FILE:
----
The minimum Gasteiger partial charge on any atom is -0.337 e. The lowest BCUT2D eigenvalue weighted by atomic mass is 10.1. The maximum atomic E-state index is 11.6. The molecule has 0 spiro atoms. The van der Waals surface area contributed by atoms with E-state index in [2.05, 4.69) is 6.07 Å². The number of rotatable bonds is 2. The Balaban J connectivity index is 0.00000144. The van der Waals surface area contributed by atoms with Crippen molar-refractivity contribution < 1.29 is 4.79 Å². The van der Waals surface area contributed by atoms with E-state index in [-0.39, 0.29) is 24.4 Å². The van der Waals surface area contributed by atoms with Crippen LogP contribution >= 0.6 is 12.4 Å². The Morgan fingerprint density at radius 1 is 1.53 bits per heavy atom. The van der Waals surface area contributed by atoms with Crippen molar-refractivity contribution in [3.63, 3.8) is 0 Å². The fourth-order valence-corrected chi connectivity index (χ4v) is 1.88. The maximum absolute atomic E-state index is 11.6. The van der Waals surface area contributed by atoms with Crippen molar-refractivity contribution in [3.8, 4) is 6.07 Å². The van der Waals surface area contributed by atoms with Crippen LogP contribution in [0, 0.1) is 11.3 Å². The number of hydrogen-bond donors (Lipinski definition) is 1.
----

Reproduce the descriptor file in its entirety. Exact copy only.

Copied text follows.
The minimum Gasteiger partial charge on any atom is -0.337 e. The lowest BCUT2D eigenvalue weighted by atomic mass is 10.1. The maximum atomic E-state index is 11.6. The molecule has 0 spiro atoms. The van der Waals surface area contributed by atoms with E-state index in [2.05, 4.69) is 6.07 Å². The number of rotatable bonds is 2. The Balaban J connectivity index is 0.00000144. The van der Waals surface area contributed by atoms with Crippen molar-refractivity contribution < 1.29 is 4.79 Å². The van der Waals surface area contributed by atoms with E-state index in [-0.39, 0.29) is 24.4 Å². The van der Waals surface area contributed by atoms with Crippen LogP contribution >= 0.6 is 12.4 Å². The Morgan fingerprint density at radius 1 is 1.53 bits per heavy atom. The van der Waals surface area contributed by atoms with Crippen molar-refractivity contribution in [3.63, 3.8) is 0 Å². The fourth-order valence-corrected chi connectivity index (χ4v) is 1.88. The maximum absolute atomic E-state index is 11.6. The van der Waals surface area contributed by atoms with Crippen molar-refractivity contribution in [3.8, 4) is 6.07 Å². The van der Waals surface area contributed by atoms with Crippen LogP contribution in [0, 0.1) is 11.3 Å². The number of hydrogen-bond donors (Lipinski definition) is 1.